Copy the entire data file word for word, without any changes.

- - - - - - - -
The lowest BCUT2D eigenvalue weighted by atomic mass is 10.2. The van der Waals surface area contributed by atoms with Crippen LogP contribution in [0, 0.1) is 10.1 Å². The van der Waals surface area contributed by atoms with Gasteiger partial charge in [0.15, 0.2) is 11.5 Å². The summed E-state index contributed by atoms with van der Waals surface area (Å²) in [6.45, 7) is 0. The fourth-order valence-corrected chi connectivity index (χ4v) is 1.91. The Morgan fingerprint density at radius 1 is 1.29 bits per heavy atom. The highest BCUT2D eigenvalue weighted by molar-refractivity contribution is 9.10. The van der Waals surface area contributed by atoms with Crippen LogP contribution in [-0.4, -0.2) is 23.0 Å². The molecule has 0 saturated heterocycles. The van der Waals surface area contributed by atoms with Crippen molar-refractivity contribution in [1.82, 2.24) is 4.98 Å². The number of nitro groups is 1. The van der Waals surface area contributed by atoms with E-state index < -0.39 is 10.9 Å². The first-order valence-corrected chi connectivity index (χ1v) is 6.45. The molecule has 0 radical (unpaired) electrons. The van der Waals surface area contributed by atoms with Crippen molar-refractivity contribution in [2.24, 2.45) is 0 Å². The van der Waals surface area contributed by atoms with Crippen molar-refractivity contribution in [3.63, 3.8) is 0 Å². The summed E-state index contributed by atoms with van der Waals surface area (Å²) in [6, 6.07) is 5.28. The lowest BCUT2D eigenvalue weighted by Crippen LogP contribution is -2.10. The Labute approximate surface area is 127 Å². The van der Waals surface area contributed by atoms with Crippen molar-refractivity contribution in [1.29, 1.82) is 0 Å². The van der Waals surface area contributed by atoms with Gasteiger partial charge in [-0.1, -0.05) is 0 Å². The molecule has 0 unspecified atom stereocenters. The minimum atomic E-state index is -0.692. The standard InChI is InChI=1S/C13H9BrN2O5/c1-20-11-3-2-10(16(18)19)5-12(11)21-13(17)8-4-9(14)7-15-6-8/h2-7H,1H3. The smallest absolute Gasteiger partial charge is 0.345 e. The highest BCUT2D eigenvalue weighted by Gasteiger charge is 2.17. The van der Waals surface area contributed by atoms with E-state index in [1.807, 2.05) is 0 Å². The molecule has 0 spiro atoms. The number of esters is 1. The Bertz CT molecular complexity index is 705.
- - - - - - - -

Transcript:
The lowest BCUT2D eigenvalue weighted by atomic mass is 10.2. The van der Waals surface area contributed by atoms with Crippen LogP contribution in [0, 0.1) is 10.1 Å². The van der Waals surface area contributed by atoms with Gasteiger partial charge in [0.15, 0.2) is 11.5 Å². The summed E-state index contributed by atoms with van der Waals surface area (Å²) in [6.45, 7) is 0. The fourth-order valence-corrected chi connectivity index (χ4v) is 1.91. The Morgan fingerprint density at radius 1 is 1.29 bits per heavy atom. The highest BCUT2D eigenvalue weighted by molar-refractivity contribution is 9.10. The van der Waals surface area contributed by atoms with Crippen LogP contribution in [-0.4, -0.2) is 23.0 Å². The molecule has 0 saturated heterocycles. The van der Waals surface area contributed by atoms with Crippen molar-refractivity contribution in [1.82, 2.24) is 4.98 Å². The number of nitro groups is 1. The van der Waals surface area contributed by atoms with E-state index < -0.39 is 10.9 Å². The first-order valence-corrected chi connectivity index (χ1v) is 6.45. The molecule has 0 radical (unpaired) electrons. The van der Waals surface area contributed by atoms with Crippen molar-refractivity contribution in [2.24, 2.45) is 0 Å². The van der Waals surface area contributed by atoms with Crippen molar-refractivity contribution in [3.63, 3.8) is 0 Å². The summed E-state index contributed by atoms with van der Waals surface area (Å²) in [6, 6.07) is 5.28. The lowest BCUT2D eigenvalue weighted by Crippen LogP contribution is -2.10. The Labute approximate surface area is 127 Å². The van der Waals surface area contributed by atoms with Crippen molar-refractivity contribution in [1.29, 1.82) is 0 Å². The van der Waals surface area contributed by atoms with Gasteiger partial charge in [-0.1, -0.05) is 0 Å². The molecule has 0 unspecified atom stereocenters. The minimum atomic E-state index is -0.692. The standard InChI is InChI=1S/C13H9BrN2O5/c1-20-11-3-2-10(16(18)19)5-12(11)21-13(17)8-4-9(14)7-15-6-8/h2-7H,1H3. The smallest absolute Gasteiger partial charge is 0.345 e. The highest BCUT2D eigenvalue weighted by Gasteiger charge is 2.17. The van der Waals surface area contributed by atoms with E-state index in [1.807, 2.05) is 0 Å². The molecule has 0 spiro atoms. The number of esters is 1. The Bertz CT molecular complexity index is 705.